Hackernoon logoReasons I don’t blog or write. by@kwketh

Reasons I don’t blog or write.

Konrad A. Wieczorek Hacker Noon profile picture

@kwkethKonrad A. Wieczorek

Lead iOS Developer

And this being my first and last post.

There seems to be a trend of many talented developers writing almost about anything, they contribute to hundreds of repositories and have written many bug reports.

“But, but… only the best developers blog and write!”

That’s a myth. There are developers who just don’t blog, don’t write and don’t contribute and are just as good as the most talented developers out there. And you can’t prove it because you won’t find them online.

These developers stay in the shadows for two obvious reasons, (1) nature of their work and/or (2) simply not having time.

Staying in the “digital shadows”

I enjoy my privacy, and I enjoy people not finding anything about me on the web. If you do find anything; then it’s just another empty and/or inactive account that I probably don’t care about.

To respect my privacy, I use multiple anonymous accounts and it has been best decision I ever made in my career. This includes almost all the common platforms, Google Groups, Hacker News, and many other specific discussion boards I can’t directly mention – you get the idea.

Well, it sounds you’re just paranoid.

No, I don’t think so. I never understood why people find it so important to have an online presence using their real name. Anyone can find personal details about you, know everything about your work, read everything you write and find all the bad code you did long time ago (we all did). People that seek information about you will always find something, whether to use it against you or simply find things they wont like. Why give them this opportunity?

I’m still not convinced… Are you saying we should not contribute?

No, I guess it’s a personal choice here. I simply keep my online presence minimal, even if under pseudonyms. I simply don’t find it important and it takes time away from all the projects I personally want to focus on.

I code everyday, hack things apart, have a good career, more than satisfiable income, plenty of projects I share with people I only want to. I can only see more disadvantages having online presence and deal with unnecessary drama forcing maintainer to just quit. Instead, I can happily wake up every day and not have to worry about hundreds of PRs and issues on my projects. I have a clear mindset each day and have my own agenda. And yes I know you can be efficient at PRs and perhaps it’s not a problem for some because they enjoy it, but regardless of the argument, it takes time.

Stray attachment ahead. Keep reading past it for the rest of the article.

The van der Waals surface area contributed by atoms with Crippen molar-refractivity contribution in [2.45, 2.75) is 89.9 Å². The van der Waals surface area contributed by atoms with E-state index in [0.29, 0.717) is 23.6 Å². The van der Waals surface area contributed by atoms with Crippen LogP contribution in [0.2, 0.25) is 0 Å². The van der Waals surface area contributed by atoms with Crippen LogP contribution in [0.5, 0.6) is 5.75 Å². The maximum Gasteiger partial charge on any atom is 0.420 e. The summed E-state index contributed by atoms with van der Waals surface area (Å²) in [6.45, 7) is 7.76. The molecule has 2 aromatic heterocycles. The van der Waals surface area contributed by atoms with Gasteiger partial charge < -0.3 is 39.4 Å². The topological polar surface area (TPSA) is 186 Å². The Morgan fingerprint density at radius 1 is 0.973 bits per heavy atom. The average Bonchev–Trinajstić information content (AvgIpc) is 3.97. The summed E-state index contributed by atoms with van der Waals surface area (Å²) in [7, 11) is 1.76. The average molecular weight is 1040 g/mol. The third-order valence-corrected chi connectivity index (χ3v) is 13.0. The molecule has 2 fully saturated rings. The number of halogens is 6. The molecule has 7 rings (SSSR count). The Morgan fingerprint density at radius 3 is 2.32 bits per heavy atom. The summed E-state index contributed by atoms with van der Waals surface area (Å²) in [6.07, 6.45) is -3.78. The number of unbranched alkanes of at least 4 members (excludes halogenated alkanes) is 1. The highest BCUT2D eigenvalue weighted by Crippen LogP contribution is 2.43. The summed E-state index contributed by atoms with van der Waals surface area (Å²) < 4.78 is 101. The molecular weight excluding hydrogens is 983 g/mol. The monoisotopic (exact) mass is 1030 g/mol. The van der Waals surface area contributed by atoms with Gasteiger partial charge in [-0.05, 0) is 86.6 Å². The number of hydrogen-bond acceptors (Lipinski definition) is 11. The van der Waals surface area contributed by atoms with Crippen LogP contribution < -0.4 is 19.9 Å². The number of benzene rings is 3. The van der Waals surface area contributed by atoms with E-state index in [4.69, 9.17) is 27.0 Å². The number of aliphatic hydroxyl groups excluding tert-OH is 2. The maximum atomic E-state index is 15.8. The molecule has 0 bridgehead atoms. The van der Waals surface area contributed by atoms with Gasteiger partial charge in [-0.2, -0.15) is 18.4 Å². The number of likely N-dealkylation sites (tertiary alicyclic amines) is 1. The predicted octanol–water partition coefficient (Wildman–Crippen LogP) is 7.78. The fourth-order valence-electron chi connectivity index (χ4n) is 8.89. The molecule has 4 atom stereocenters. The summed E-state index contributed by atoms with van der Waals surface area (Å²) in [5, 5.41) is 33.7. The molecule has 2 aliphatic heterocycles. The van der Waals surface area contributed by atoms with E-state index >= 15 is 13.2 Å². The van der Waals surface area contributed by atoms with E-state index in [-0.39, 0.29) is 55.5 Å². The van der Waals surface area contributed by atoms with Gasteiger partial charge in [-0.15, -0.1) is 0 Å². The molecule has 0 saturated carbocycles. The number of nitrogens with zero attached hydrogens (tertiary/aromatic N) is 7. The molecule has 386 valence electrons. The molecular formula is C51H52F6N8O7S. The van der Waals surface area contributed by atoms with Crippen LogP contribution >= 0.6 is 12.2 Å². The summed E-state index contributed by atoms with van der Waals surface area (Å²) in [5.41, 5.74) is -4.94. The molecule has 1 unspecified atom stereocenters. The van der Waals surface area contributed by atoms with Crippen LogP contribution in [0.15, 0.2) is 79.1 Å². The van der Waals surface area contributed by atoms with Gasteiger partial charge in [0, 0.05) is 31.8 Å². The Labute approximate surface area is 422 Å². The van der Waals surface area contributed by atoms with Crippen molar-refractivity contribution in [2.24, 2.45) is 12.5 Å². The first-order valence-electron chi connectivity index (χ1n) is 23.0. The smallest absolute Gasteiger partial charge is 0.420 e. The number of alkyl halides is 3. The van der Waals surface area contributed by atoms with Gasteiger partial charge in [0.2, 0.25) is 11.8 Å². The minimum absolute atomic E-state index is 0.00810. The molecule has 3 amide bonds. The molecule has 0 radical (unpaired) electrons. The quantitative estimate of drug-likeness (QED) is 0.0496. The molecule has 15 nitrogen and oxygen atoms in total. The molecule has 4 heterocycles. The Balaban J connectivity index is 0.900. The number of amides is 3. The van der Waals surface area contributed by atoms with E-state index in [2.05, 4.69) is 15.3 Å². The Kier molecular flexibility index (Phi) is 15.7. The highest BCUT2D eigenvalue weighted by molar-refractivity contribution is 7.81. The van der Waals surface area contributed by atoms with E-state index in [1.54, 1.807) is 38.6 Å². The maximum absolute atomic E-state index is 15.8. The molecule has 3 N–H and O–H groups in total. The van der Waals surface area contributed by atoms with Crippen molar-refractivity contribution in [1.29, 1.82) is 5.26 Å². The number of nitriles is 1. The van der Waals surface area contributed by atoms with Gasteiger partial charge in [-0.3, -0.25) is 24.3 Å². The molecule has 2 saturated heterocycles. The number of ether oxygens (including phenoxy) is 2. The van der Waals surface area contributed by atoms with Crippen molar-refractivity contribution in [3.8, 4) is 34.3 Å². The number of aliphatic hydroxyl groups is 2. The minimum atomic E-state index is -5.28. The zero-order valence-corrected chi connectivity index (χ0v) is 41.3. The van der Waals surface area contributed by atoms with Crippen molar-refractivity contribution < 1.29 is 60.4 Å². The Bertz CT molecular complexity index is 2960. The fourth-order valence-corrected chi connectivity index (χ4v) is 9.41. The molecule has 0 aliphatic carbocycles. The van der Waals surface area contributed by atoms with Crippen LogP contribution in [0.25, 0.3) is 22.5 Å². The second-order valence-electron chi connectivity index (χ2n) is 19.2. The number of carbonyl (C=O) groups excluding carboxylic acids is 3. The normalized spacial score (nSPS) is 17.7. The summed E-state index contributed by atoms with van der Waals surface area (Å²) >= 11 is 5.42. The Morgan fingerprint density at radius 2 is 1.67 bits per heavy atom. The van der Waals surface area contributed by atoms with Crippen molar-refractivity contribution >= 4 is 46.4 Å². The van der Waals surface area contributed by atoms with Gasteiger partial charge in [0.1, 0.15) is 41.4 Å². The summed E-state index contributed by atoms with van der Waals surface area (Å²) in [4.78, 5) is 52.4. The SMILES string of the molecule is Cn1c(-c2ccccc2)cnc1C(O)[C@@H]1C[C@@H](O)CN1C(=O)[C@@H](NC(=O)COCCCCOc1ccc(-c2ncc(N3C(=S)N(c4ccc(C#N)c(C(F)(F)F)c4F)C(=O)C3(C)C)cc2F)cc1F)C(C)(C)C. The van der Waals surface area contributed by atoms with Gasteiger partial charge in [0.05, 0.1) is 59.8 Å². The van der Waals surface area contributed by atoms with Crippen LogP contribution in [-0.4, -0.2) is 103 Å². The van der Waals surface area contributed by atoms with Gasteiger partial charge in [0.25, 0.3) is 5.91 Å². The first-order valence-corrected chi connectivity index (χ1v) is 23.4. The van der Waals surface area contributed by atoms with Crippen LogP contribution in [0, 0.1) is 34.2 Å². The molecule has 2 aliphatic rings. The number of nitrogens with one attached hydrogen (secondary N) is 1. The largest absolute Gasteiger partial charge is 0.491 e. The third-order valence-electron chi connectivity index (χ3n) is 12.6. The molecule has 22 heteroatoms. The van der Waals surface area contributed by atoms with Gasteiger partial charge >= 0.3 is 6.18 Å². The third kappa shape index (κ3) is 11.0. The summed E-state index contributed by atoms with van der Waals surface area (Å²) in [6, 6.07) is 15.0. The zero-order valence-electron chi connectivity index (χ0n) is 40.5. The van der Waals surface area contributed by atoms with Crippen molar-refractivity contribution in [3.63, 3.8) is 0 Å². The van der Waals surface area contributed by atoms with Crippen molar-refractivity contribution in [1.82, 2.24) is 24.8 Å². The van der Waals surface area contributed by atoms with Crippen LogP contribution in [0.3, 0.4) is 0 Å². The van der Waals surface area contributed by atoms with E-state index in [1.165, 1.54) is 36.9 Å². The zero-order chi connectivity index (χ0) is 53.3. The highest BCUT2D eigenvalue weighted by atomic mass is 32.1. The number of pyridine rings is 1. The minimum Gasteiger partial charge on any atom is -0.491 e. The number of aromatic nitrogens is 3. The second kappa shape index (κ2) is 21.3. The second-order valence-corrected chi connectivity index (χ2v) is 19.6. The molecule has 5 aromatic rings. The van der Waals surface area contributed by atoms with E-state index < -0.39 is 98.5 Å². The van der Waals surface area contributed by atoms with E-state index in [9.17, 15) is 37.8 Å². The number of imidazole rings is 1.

Sounds like you are not contributing to the open-source community at all!

Wrong. First, it’s the other way around. The idea of open-source projects was always to improve your own project and get feedback from the community. Contributing to projects is feedback to others, and it’s a choice, not a requirement that makes you a good developer.

Second, not writing != not coding. I code a lot, both in my career and as a hobby in my free time. I will make a lot of forks and commits on GitHub, however, I won’t generally create a PR. Developers that really care about maintaining their project and appreciate people contributing, they should look at all commits made in forks, and appreciate these commits. They can learn from it, investigate the changes and merge them if they wish. In a lot of occasions, my commits end up in other people’s PRs after they’ve lurked for it, and they are polite enough to mention me and give props.

In some cases, while keeping all my presence minimal, sometimes it’s absolutely necessary to create PR request, in case such as Django bug affecting production servers. In a professional work environment, with strict policies and rules, your changes must end up in the stable trunk; I would still use a throwaway account to create the PR.

Lastly, good coder != good writer. There are developers out there that are just not writers, and I don’t blame them. We developers are good at what we do, and it is a completely different skill set required to write well.

All the above things about privacy sound great, until you go for a job interview. It’s bad to see employers only selecting candidates that shine in number of projects and contributions. All that information should be a guide but ultimately provide a test and simply ask hard questions. Not to mention, employers can just ask about the projects or examples of work – discussing them verbally on a face-to-face basis is unlikely to have any impact on your online presence or privacy, but it can evidently prove the experience required. I have seen cases with candidates signing NDA’s during interview, and it’s not unheard of.

Final thoughts

All that said, I wish well developers wanting to spend time on their own projects, or if they choose to respect their privacy. I don’t think I am the only one.

If this story is in any way similar to yours, I would be happy to read your thoughts – even if under a pseudonym of course.

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